Sabah entered its third Movement Control Order (MCO) period on 13 January, 2021, since the first nationwide MCO was declared ten months ago due to the Covid-19 pandemic.
Being one of the poorest states in Malaysia with major health care facilities sometimes taking hours or even days to reach from certain remote locations of the state, access to health care has always been a challenge for a significant proportion of the state’s population.
Infrastructure, in particular road connectivity in many parts of the state, may involve long narrow mountain roads or deep ravines interrupted by landslides or non-tarred roads. Night travel is particularly hazardous, with many of these roads mostly unlit.
Certain villages are only accessible by rivers and some may need access by helicopter. Internet connectivity remains a significant problem for many remote or deep interior locations.
In addition, the large immigrant population in the state, documented and undocumented, has been part of Sabah’s health care challenges for decades.
Ethics, human rights, health care cost issues and their relationships with the general health of Sabahans have always been contentious concerns that remains largely unresolved.
Covid-19 has a predeliction to disproportionately affect the most vulnerable communities, and the statistics for Sabah reflect that exact nature.
More than half of the total Covid-19 deaths in Malaysia in 2020 were from Sabah alone.
The death rate per million population and the number of those brought in dead was the highest in the nation. The fatality rate continues unabated.
Human resources, equipments, personal protective Equipment (PPE), army hospitals and modular labs have been set up in Sabah as the pandemic unfolds. Government grants, public donations and community assistance have poured in. However, Sabah has never really managed to contain the pandemic since its resurgence after the Sabah state election, and today, hospitals in the state are being overwhelmed with near-capacity occupancy rates and health care staff are working around the clock and trying to fight a virus that seems incapable of being defeated.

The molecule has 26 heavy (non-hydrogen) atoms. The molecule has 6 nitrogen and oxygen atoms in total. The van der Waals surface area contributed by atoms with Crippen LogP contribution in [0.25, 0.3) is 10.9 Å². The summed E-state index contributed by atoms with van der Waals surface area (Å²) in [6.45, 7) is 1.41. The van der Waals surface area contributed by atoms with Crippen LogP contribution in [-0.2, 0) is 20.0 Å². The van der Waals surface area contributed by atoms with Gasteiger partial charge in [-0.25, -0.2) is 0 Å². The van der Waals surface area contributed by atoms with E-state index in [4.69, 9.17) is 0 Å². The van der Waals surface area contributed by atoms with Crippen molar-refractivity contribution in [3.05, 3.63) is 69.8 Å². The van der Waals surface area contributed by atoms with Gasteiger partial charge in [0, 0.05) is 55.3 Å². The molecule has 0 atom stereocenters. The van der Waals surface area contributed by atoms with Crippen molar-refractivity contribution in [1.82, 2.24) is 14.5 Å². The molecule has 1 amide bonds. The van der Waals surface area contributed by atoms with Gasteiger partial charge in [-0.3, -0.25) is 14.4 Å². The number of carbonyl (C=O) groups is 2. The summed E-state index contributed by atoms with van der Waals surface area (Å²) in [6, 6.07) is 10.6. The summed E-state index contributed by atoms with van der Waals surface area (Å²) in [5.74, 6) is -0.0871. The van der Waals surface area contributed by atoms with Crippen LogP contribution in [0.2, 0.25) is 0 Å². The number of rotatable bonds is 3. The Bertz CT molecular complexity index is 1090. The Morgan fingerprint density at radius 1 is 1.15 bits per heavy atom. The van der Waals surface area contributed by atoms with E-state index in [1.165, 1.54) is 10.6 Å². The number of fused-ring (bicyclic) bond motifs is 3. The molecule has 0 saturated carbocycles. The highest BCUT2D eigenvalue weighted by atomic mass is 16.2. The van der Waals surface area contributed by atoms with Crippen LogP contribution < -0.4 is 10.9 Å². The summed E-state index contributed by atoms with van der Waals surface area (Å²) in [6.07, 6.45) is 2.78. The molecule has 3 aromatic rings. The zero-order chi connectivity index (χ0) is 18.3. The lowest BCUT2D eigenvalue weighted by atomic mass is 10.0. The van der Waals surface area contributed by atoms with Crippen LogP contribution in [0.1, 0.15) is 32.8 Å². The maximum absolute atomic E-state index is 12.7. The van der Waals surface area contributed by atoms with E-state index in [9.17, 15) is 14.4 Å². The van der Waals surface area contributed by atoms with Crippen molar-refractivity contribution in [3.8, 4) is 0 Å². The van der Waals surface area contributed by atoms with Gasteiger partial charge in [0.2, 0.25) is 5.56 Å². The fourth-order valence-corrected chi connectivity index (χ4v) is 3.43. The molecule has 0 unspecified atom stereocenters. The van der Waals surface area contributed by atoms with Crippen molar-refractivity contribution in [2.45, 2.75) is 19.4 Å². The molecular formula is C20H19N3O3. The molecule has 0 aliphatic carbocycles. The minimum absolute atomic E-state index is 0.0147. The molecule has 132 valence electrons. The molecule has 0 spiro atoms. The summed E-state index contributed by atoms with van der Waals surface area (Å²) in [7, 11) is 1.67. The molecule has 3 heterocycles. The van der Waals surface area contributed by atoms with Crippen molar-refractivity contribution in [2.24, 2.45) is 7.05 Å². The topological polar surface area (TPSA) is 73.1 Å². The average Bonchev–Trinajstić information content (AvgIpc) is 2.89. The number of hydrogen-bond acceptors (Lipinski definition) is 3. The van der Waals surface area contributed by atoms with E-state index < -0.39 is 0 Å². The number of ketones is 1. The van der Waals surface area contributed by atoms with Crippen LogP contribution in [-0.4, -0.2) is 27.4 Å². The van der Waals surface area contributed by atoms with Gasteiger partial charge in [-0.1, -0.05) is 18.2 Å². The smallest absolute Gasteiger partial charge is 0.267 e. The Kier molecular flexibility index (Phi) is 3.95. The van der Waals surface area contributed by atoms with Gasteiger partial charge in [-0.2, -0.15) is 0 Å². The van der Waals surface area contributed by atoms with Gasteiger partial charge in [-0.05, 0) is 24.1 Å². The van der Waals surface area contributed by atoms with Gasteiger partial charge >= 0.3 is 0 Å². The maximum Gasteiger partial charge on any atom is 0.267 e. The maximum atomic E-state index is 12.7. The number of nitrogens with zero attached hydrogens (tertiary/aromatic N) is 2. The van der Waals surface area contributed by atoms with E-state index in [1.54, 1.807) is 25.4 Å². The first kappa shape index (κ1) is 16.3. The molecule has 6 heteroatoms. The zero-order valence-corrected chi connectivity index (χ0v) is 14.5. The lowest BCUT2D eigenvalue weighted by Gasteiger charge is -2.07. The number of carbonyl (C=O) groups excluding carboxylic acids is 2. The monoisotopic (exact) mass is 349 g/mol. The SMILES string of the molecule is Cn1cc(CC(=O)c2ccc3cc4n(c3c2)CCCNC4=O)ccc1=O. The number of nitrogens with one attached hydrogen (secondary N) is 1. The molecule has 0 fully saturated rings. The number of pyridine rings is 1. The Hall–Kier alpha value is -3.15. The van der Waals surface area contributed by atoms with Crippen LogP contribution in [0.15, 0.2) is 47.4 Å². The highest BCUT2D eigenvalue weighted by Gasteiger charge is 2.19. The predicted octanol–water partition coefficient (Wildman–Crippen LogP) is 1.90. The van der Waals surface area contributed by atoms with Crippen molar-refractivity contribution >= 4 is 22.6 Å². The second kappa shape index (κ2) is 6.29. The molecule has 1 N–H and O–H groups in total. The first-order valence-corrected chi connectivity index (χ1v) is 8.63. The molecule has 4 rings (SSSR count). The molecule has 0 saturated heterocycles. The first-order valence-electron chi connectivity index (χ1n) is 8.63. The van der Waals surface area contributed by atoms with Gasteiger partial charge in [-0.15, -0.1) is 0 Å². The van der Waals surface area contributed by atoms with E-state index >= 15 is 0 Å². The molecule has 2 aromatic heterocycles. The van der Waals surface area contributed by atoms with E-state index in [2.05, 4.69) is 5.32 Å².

The current MCO might ease the pressure on Sabah’s health care system, but the various lockdowns have exacted severe economic pressures on many Sabahans who are already vulnerable from the start. Many have lost their jobs, suffer from ill-health, and permanent business closures and bankruptcies are not uncommon.
The mental toll and economic devastation are deeply entrenched in many local communities, and recovery will be very slow, painful and prolonged. The permanent solutions remains elusive so far.
What is essential now are radical policy changes, massive investments to strengthen Sabah’s health care system, the uplift of household economic statuses and the tackling of the long-standing illegal immigrant issue. The need for increases in hospital capacities and number of health care staff members are at the top of the list.
Public health has now emerged as an important element in our fight against the Covid-19 pandemic. Its ability to test and trace patients has been severely stretched during this pandemic, and massively increasing the availability of expertise and human resources will greatly enhance our current strengths and prepare us for future crises. Collaborating with private practitioners, especially general practitioners, will also be of importance in fighting Covid-19.
Immigrant health care issues need to be addressed with strategic planning integrated into the national and state health policies. Sidelining this critical issue will only serve to put the health of all Sabahans at risk.
Working collaboratively with local industries in providing safe housing needs for many of their foreign workers can bring us one step further in our fight against the pandemic.
And last but not least, permanent reforms in the prison system and detention centres that address the issue of overcrowding and enable effective preventive health care measures will be of urgent priority.
There is a dire need to institute clear vaccination plans, and all stakeholders must work collaboratively to ensure a high and rapid vaccine uptake in Sabah. Only by doing so may we see some light at the end of the tunnel, making the effective control of the Covid-19 pandemic a possibility.
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